Since everyone likes them, if you make them for the first time and there are children in the house, I do not recommend that you prepare less than half of the recipe (30-40 pies). Below you will find the original recipe of Grandma Athena, along with Pandespani’s spicy version. The pastry is made with yogurt and the pies are truly graceful because of their size. Although when smaller it takes longer to prepare them, do not be tempted to make them bigger. Keep them temptingly mignon and cute.
Little crispy cheese pies
Preparation: 45 minutes plus 30 minutes for baking (per pan). If feta cheese is too salty, soak it in water for 1 hour and change water once. If you want to freeze the cheese pies without cooking them, place them in a baking dish to freeze them in a horizontal position and keep their shape, and then transfer into freezer bags. You need a 7-8 cm cutter or glass of the same size. Easy and fun recipe.
Ingredients (for about 80 small cheese pies)
for the dough
250 g butter, melted
1/2 -1 tsp salt
320 g yogurt
500 g self-raising flour
extra flour for rolling out the pastry
1-2 egg yolks, beaten, for brushing
for the filling (follow the ratio ¾ feta cheese and ¼ pecorino-Gruyère)
300 g feta cheese, crumbled with a fork
100 g mixture of pecorino and Gruyère cheese, grated
2 egg yolks
plenty of black pepper
alternative Pandespani’s filling
240 g feta cheese
120 g ricotta cheese
2 heaped tbsps freshly grated Parmezan cheese
½ cup chopped mint or peppermint
Also: white and/or black sesame seeds and poppy seeds for sprinkling (optional)
To prepare the filling: Mash the feta cheese with a fork in a bowl and add all the filling ingredients and plenty of black pepper (no need to be stingy, because it gives a fantastic flavour). Stir to combine well.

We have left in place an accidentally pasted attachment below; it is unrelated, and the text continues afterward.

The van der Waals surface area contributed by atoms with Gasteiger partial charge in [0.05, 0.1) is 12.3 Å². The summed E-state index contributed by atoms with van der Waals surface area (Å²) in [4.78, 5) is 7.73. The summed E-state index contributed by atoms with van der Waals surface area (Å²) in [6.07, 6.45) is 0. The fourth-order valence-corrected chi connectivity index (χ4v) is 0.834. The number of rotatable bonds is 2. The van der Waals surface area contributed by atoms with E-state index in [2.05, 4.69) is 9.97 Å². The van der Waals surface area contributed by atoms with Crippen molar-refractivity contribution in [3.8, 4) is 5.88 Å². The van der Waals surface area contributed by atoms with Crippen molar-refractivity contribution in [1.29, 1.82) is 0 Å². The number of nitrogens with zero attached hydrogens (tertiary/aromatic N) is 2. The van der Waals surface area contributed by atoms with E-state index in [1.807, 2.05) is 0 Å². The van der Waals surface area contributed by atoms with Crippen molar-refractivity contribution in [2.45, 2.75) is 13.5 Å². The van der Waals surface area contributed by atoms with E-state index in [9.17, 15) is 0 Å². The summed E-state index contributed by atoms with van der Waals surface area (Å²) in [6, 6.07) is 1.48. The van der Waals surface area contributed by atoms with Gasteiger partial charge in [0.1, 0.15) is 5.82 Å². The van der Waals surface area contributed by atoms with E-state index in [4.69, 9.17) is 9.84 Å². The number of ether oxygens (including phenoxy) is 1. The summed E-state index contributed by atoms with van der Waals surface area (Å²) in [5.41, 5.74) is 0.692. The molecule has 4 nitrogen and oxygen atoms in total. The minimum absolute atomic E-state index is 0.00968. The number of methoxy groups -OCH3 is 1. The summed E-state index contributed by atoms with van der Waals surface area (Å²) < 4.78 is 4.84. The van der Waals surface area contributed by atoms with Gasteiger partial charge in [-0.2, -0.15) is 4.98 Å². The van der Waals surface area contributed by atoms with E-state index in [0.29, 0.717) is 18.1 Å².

Preheat the oven to 180oC.
To make the pastry: Sift the flour into a large bowl and add all the pastry ingredients. Combine well with a wooden spoon until you have a homogeneous dough. Flour lightly a clean work surface and transfer the dough.
Flour lightly the dough and roll out with a rolling pin until approximately 2 mm thick. Cut into 7-8 cm rounds using a cutter or a glass, trying to cut the rounds the one next to the other as close as possible without moving them. Gather the dough around the rounds into a ball and roll out to continue forming rounds with the same way.
To prepare the cheese pies: Line a baking tray with baking paper. Dollop a heaping teaspoon of filling in the center of each round, then fold over in half, pressing the edges down with a fork to seal. Arrange the pies on a baking tray (help with a knife, if necessary), leaving space between them (approximately 2 cm). Brush the tops with beaten egg yolks to brown top crust and give a glossy shine.
(Optional for Pandespani’s alternative version): Sprinkle on top half of the pies with sesame seeds and the other half with poppy seeds.
Bake in the preheated oven for 20-25 minutes (maximum 30 minutes). In any case, check after 20 minutes.
To serve: Little crispy cheese pies are a perfect appetizer to accompany afternoon tea or simple dinner with a salad which, even if substantial enough, needs a nibble on the side. Also, for the school or the office, or along with other small meze (small meatballs, mini burgers, mini pizzas, etc.) for children’s parties.